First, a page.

If Mexico is to extricate itself from its current crisis, economic development is key. The economy has stagnated for the last 25 years, and even now, when international economic conditions are in Mexico’s favor, jobs remain scarce. If Mexico isn’t soaring when oil is at three times its average historic price, interest rates are low and remittances totaling $20 billion are pouring in, what can be done? Camacho Solís contended that growth could be achieved by increasing competition, reducing monopolies and improving the quality of government. He also pointed to the lack of available credit as a problem hindering development and stressed that the government should invest in education, science and technology in order to take part in the knowledge economy.

Social Justice

López Obrador rose to prominence because he articulated the needs of the poor and the marginalized. Camacho Solís urged the PAN not to let their narrow electoral victory blind them to the needs of the people that the PRD candidate represented. He advocated a system based on the Chilean model where sound macroeconomic policies are balanced with social investment in areas such as health and education. While acknowledging that Mexico cannot afford a social welfare system like that of the EU, he insisted that there must be a “floor” or minimum level of welfare that is ensured by “some kind of scheme of social justice.” He did not elaborate on what that scheme would entail.

Mr. Camacho Solís addresses the overflow crowd in the Maude Fife Room, speaking about politics and the future in Mexico in the aftermath of the disputed July 2006 elections.

Honesty in Government

Rampant corruption impedes the development of democracy in Mexico. There are no restrictions on conflict of interest or influence peddling, and members of congress openly work for private interests instead of the public good, he maintained. Government needs to “recover a sense of austerity and honorability and ethics” before it will be viewed as legitimate by its citizens.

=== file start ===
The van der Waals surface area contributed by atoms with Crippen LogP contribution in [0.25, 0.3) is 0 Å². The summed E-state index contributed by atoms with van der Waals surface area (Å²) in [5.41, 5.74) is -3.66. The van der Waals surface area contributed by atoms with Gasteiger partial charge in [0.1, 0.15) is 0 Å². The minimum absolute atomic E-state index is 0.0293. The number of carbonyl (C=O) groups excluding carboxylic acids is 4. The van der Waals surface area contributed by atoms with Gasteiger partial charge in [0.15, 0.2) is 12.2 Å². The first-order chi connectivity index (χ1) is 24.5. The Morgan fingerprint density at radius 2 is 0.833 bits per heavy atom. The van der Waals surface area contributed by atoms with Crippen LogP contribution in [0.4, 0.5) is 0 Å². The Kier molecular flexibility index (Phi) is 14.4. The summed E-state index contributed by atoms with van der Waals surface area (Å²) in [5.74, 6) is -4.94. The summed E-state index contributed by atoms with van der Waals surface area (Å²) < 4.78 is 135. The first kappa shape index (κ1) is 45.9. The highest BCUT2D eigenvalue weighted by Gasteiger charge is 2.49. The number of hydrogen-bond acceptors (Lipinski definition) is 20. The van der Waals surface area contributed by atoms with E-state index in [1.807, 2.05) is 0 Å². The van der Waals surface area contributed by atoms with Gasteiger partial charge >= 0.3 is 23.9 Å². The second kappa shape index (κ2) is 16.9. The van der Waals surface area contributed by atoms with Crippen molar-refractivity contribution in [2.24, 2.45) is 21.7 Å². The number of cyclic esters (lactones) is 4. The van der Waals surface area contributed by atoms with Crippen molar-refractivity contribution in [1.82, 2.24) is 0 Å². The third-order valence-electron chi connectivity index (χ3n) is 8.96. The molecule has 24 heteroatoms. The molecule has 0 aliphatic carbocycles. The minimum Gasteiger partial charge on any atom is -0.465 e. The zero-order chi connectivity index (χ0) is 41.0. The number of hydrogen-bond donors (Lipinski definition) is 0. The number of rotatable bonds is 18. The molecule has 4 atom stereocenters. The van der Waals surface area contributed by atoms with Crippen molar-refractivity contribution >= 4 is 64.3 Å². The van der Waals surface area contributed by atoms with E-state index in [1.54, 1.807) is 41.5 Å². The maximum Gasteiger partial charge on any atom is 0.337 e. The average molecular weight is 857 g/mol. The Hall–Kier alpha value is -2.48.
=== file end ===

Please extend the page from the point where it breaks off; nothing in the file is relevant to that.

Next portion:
While acknowledging that the current crisis is the worst he has experienced in many years in government, Camacho Solís maintained that reform in these four key areas would be enough to convince the public that the institutions of government can still function. The campaign and the post-electoral crisis have had a polarizing effect on Mexico. However, Camacho Solís pointed to an MIT study which found that voters were less influenced by their membership in a particular social class than by the political history of their state as evidence that the country is not as divided as political speechmakers would have it. These divisions could become deeply entrenched, he warned, if the crisis is not solved, or if the government uses repression to contain dissent.

During the question and answer session, Camacho Solís underlined his support for a peaceful resolution to the crisis wherein reform would be enacted through the institutions of government. The PRD is currently divided between those who believe that institutional reform is possible and those who believe the system is too corrupt to be reformed. If the PAN does not respond to calls for reform or if it stoops to repression, then moderates like himself will be discredited, and those who favor more radical means will gain the upper hand, he cautioned.

Camacho Solís was also asked pointed questions about his years as a PRI operative and his role in the widely disputed 1988 presidential election. In response, he portrayed himself as a man who has pushed for the opening of Mexican politics from the inside, working within the existing system to create institutions, like the Electoral Tribunal, that allowed for ever-increasing levels of democracy. When asked point-blank how progressives could trust former Priistas or “chameleon politicians,” Camacho Solís responded, “Politics is not a game for angels; it is a game for human beings… If you want only pure symbols, you will be completely ineffective.”

One can only hope that the human beings involved in Mexico’s current political crisis will find a way out of the labyrinth they have created.

Manuel Camacho Solís is the primary strategist for former presidential candidate Andrés Manuel López Obrador as well as a former presidential candidate himself. He has been the mayor of Mexico City , a congressman and president of the Institutional Revolutionary Party (PRI). He spoke at CLAS on October 18th.

Jean Spencer is the Outreach and Publications Coordinator at CLAS.

Mr. Camacho Solís speaks with some of those in attendance after his talk.